As the news has come in of Egypt’s military chief, General Sisi, looking for a strong turnout in next week’s constitutional referendum as a mandate to run for president, a mixture of near hysterical praise and hostile cursing of him has intensified on social media. Sisi’s supporters are jubilant that he his still alive and that the rumors of his death spread by the Brotherhood’s supporters turned out to be fabricated, while his opponents are fuming that his candidacy has become a high probability. The mixture of fascination and resent of strong men run deep in the Egyptian society; it is a symptom of a deeper, chronic struggle with Western modernity, which was manifested recently in the poor management, and even exploitation __ by all parties __ of both the January 2011 and June 2013 uprisings.
“ Sisi ___ may you end as Kim Jong-un’s uncle.” This was a curse that I read on Facebook. I heard similar curses in the Rabaa sit in, where many pro-Morsi supporters were praying in Ramadan (the Muslim holy month) for Sisi to be paralyzed, or for his legs and arms to be amputated. Such a savage curse reflects the depth of hatred for the man who dared to depose Morsi.
In cursing Sisi, Islamists are cursing their inabilities to produce a solid, comprehensive project that can address the questions of institutions, freedom and democracy in a modern Islamic state. The Brotherhood’s inept approach to governance was mainly in the form of implanting loyal men in sensitive administrative positions, and introducing Islamic Sikuk as an answer to economic downfall. It was a shallow, insincere plan that was not even enough to consolidate their power or crush their enemies. Their failure has nothing to do with General Sisi; the military chief has exploited their clumsiness rather than causing it—a simple fact that is conveniently ignored by some observers.
Moreover, non-Egyptians’ strong men like Erdogan of Turkey, and even-ironically, Sharon of Israel, fascinate Islamists. They see them, these strong men, as the solution “for the victory of Islam.” “I wish we had a leader like Sharon” is a sentiment I have heard from many, particularly from followers of political Islam. The sad reality is, if General Sisi, with his ruthlessness and brutality, backed the Muslim Brotherhood, Islamists would worship him as their all-time hero.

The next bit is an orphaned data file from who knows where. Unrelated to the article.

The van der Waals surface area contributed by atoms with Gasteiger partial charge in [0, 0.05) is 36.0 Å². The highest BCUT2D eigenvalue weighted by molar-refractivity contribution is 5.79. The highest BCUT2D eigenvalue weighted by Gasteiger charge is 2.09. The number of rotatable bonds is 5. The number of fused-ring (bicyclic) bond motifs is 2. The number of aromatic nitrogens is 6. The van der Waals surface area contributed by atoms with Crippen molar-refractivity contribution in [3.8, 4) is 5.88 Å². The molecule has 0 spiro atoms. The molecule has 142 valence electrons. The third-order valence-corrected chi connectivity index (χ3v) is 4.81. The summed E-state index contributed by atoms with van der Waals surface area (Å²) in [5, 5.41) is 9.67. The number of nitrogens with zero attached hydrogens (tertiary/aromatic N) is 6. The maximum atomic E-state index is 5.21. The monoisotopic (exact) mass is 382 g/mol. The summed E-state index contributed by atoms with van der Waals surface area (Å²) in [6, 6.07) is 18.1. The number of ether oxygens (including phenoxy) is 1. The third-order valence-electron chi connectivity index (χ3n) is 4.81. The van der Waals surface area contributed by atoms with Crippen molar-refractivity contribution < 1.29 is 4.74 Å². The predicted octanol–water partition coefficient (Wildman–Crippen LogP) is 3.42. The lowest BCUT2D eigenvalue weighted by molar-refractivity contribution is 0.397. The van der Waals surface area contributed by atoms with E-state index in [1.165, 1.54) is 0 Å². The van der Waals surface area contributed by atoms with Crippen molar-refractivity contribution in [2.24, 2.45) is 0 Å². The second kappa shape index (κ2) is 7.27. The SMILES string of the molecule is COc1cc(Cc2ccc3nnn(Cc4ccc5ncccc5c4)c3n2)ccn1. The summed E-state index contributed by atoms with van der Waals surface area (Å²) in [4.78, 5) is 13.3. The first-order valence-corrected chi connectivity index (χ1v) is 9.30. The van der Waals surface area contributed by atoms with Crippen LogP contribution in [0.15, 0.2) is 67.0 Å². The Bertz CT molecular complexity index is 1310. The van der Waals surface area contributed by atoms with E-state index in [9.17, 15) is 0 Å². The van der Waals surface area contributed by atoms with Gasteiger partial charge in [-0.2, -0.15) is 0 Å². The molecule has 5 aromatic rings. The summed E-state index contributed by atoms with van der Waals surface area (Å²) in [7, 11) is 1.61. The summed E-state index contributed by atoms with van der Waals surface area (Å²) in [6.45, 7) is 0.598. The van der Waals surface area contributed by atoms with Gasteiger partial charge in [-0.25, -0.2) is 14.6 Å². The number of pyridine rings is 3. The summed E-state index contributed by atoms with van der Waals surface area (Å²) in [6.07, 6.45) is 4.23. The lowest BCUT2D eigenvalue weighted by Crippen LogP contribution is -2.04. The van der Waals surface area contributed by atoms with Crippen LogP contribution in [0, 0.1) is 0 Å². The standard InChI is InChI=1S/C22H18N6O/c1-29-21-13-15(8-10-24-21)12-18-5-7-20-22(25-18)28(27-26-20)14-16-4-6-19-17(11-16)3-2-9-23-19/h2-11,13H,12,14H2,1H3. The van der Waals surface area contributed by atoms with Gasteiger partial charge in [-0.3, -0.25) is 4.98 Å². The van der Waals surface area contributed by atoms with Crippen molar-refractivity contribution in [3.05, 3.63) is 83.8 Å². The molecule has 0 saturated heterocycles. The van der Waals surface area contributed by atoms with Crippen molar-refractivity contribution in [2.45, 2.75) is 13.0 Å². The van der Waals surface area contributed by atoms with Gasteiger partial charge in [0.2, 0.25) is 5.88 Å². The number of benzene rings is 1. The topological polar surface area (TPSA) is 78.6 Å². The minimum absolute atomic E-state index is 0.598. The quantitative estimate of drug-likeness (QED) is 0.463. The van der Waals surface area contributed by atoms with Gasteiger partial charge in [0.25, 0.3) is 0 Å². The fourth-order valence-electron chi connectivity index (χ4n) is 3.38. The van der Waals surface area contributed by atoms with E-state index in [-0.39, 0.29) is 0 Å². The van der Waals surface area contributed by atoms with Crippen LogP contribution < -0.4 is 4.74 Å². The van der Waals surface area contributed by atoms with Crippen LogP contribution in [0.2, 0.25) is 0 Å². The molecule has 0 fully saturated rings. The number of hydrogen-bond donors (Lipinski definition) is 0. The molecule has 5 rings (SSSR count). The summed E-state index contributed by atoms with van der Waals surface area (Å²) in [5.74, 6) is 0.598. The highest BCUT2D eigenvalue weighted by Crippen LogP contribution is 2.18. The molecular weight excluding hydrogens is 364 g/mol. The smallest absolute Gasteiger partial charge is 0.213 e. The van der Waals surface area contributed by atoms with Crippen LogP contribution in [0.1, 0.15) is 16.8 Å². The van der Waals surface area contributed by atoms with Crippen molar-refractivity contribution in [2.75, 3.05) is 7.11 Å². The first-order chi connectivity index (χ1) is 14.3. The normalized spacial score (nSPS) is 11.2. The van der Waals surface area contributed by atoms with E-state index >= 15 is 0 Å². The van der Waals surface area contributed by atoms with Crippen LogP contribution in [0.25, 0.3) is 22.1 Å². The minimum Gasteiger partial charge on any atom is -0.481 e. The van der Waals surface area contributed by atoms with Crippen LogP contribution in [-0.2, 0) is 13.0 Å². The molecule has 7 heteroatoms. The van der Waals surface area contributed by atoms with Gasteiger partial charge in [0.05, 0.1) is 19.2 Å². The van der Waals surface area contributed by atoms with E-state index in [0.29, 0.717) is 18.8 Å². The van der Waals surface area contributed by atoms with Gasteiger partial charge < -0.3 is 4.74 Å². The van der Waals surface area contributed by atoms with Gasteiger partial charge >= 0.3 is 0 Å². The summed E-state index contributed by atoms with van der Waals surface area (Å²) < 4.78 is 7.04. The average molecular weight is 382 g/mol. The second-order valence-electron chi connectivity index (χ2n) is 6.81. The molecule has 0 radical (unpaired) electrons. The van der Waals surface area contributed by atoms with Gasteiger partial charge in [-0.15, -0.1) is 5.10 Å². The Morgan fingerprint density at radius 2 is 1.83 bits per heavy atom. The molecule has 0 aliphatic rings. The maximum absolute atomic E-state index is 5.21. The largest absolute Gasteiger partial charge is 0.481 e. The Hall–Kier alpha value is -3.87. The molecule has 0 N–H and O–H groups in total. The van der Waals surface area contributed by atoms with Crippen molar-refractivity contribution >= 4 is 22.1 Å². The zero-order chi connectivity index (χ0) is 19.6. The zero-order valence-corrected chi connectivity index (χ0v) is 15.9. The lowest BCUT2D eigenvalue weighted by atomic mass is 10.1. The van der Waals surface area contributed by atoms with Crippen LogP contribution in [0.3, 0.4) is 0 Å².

On the other hand, the non-Islamists’ fascination with, and elevation of, General Sisi into a near mythical figure is a reflection of their own failure to handle the challenges of modernity in a traditional Muslim society. They are neither secular nor liberals; their semi-adoption of the Western model has brought the pitfalls of many Western ideas without the goodness of its core values—a lose-lose situation that rendered Egypt’s postcolonial era into a trail of failures. At the heart of the non-Islamists’ failure is the belief of a one-man approach to governance. With a quick glance at the constitution draft, one can notice the fascination with names from Mostafa Kamel and Saad Zaglool to Gamal Abdel Nasser. Although they were great figures in Egypt’s national struggle, none of them has actually succeeded in providing a solid, sustainable model of governance. In a way, Egypt is now paying the price of their failures, not their success. Moreover, there is something deeply unsettling to see potential presidential candidates like Sabbahi and Ahmed Shafiq praising their possible rival, General Sisi, instead of providing a clear manifesto for governing Egypt. Such a self-defeated approach only reflects their bankrupted credentials and subordinate characters. Both Sabbahi and Shafiq are the non-Islamist version of Morsi. The ousted president was his party’s second choice, now Sabbahi and Shafiq are happy to play the same role for General Sisi.